Car insurance premiums continued to rise in the first quarter of 2017 and the average comprehensive policy now costs £781, over £110 more than it cost just one year ago.

Insurance cost rises

According to the latest Car Insurance Price Index carried out by with Willis Towers Watson, a 1.8% decrease in premiums in January was more than countered by a 3.5% month-on-month increase in March of this year.

The government’s decision to cut the personal discount rate from +2.5% to -0.75% in March played a major part in the rapid increase in car insurance premiums. If not for the drop in prices in January, which tends to happen every year due to competition between insurers, the cut of the discount rate could have had an even bigger impact on how much premiums rose in the first quarter of this year.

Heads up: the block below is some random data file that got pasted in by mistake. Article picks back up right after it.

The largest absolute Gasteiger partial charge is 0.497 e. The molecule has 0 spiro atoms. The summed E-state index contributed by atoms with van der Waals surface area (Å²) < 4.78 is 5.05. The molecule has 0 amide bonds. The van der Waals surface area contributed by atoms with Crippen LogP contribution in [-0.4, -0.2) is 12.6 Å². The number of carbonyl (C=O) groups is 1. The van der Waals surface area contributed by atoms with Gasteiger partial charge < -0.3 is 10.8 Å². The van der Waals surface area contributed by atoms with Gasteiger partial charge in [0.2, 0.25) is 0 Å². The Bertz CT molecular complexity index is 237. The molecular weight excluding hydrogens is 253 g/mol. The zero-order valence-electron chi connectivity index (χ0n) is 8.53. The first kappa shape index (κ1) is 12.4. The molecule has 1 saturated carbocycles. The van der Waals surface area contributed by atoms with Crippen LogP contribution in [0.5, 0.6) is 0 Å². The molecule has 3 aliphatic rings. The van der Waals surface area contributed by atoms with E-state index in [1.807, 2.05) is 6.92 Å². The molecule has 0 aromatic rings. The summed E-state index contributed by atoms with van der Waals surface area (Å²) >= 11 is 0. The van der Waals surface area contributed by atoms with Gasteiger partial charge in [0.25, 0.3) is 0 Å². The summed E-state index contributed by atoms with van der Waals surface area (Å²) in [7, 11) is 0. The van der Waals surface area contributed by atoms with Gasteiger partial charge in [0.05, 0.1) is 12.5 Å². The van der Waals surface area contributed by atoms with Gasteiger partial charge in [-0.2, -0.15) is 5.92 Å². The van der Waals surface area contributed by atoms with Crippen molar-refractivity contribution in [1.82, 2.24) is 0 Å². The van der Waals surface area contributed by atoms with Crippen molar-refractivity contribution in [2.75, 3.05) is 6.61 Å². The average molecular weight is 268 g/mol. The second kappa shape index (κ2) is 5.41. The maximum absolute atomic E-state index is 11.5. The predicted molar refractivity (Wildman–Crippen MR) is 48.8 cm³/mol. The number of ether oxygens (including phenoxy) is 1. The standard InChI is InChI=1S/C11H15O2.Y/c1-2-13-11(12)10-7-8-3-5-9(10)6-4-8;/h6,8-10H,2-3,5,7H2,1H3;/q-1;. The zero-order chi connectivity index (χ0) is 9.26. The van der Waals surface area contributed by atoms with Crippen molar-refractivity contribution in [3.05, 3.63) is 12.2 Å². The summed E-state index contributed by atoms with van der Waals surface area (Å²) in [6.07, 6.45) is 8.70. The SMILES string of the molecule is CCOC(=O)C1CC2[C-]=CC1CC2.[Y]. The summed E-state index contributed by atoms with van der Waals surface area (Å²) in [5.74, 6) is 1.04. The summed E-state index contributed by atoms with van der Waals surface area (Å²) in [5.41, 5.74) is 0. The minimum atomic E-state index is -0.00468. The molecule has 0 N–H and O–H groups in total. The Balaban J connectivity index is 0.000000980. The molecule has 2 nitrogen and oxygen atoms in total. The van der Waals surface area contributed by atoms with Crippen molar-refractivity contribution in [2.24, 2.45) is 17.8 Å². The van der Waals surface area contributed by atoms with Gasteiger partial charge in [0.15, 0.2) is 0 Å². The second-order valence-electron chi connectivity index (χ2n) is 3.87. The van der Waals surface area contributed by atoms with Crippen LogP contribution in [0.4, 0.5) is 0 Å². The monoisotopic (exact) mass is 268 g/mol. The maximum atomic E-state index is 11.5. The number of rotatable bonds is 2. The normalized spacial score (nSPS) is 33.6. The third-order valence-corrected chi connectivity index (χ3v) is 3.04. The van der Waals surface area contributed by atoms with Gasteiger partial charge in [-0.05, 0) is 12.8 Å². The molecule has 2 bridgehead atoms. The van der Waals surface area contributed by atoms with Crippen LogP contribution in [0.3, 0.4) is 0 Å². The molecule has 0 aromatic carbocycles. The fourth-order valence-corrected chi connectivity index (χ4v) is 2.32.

The cost of third party, fire and theft policies also rose dramatically. An increase of 7.9% in the first quarter of 2017 saw the average premium rise by £103 to £1,414. If prices continued to rise at the same rate this would equate to an annual increase exceeding 25%.

Hit hardest are motorists that already pay more for their insurance. Increases of hundreds of pounds are being reported by motorists that fall into higher risk categories, such as those searching for convicted driver insurance or hot food delivery insurance for example.

The regions hit hardest by the rise over the last quarter were Greater Manchester and Merseyside. Comprehensive car insurance in these areas rose by 3.8% and residents there are now paying an average of £1,034.

The increased insurance costs haven’t stopped people from purchasing vehicles though, with an 8.4% growth in the car market making March the most successful month ever for new car registrations.

Other good news is that insurance companies must now inform policyholders how much they paid for last year’s cover when sending out renewal documents and highlight that they could save money by using comparison websites.